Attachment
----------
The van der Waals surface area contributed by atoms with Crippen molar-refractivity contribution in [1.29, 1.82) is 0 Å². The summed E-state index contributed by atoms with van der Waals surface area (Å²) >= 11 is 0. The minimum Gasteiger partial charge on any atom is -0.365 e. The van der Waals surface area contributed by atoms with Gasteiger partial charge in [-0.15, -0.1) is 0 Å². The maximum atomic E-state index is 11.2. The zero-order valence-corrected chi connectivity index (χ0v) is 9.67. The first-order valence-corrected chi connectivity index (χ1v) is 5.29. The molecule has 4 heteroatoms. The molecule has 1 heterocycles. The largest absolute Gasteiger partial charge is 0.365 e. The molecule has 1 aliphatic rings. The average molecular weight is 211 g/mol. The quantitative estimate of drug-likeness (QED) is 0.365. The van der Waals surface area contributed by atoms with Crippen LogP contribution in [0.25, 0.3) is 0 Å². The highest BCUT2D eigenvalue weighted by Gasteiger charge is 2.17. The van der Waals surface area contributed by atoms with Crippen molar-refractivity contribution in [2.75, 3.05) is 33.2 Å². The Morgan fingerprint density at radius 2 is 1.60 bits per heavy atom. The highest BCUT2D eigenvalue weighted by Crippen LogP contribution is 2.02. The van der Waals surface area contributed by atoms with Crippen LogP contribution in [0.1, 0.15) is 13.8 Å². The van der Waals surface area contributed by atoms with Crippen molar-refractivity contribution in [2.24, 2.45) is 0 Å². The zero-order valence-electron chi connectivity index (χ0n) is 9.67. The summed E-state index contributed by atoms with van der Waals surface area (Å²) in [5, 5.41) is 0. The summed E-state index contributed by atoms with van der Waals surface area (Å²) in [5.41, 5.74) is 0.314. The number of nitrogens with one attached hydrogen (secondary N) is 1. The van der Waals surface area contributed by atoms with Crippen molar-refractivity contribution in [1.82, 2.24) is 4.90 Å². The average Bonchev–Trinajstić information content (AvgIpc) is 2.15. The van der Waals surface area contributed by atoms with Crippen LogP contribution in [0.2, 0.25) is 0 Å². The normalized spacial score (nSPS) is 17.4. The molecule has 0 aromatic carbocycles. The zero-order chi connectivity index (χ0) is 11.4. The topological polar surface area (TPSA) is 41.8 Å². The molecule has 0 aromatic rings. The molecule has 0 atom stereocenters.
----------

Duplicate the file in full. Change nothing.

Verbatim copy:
The van der Waals surface area contributed by atoms with Crippen molar-refractivity contribution in [1.29, 1.82) is 0 Å². The summed E-state index contributed by atoms with van der Waals surface area (Å²) >= 11 is 0. The minimum Gasteiger partial charge on any atom is -0.365 e. The van der Waals surface area contributed by atoms with Gasteiger partial charge in [-0.15, -0.1) is 0 Å². The maximum atomic E-state index is 11.2. The zero-order valence-corrected chi connectivity index (χ0v) is 9.67. The first-order valence-corrected chi connectivity index (χ1v) is 5.29. The molecule has 4 heteroatoms. The molecule has 1 heterocycles. The largest absolute Gasteiger partial charge is 0.365 e. The molecule has 1 aliphatic rings. The average molecular weight is 211 g/mol. The quantitative estimate of drug-likeness (QED) is 0.365. The van der Waals surface area contributed by atoms with Crippen LogP contribution in [0.25, 0.3) is 0 Å². The highest BCUT2D eigenvalue weighted by Gasteiger charge is 2.17. The van der Waals surface area contributed by atoms with Crippen molar-refractivity contribution in [2.75, 3.05) is 33.2 Å². The Morgan fingerprint density at radius 2 is 1.60 bits per heavy atom. The highest BCUT2D eigenvalue weighted by Crippen LogP contribution is 2.02. The van der Waals surface area contributed by atoms with Crippen LogP contribution in [0.1, 0.15) is 13.8 Å². The van der Waals surface area contributed by atoms with Crippen molar-refractivity contribution in [2.24, 2.45) is 0 Å². The zero-order valence-electron chi connectivity index (χ0n) is 9.67. The summed E-state index contributed by atoms with van der Waals surface area (Å²) in [5, 5.41) is 0. The summed E-state index contributed by atoms with van der Waals surface area (Å²) in [5.41, 5.74) is 0.314. The number of nitrogens with one attached hydrogen (secondary N) is 1. The van der Waals surface area contributed by atoms with Crippen molar-refractivity contribution in [1.82, 2.24) is 4.90 Å². The average Bonchev–Trinajstić information content (AvgIpc) is 2.15. The van der Waals surface area contributed by atoms with Crippen LogP contribution in [0.2, 0.25) is 0 Å². The normalized spacial score (nSPS) is 17.4. The molecule has 0 aromatic carbocycles. The zero-order chi connectivity index (χ0) is 11.4. The topological polar surface area (TPSA) is 41.8 Å². The molecule has 0 aromatic rings. The molecule has 0 atom stereocenters.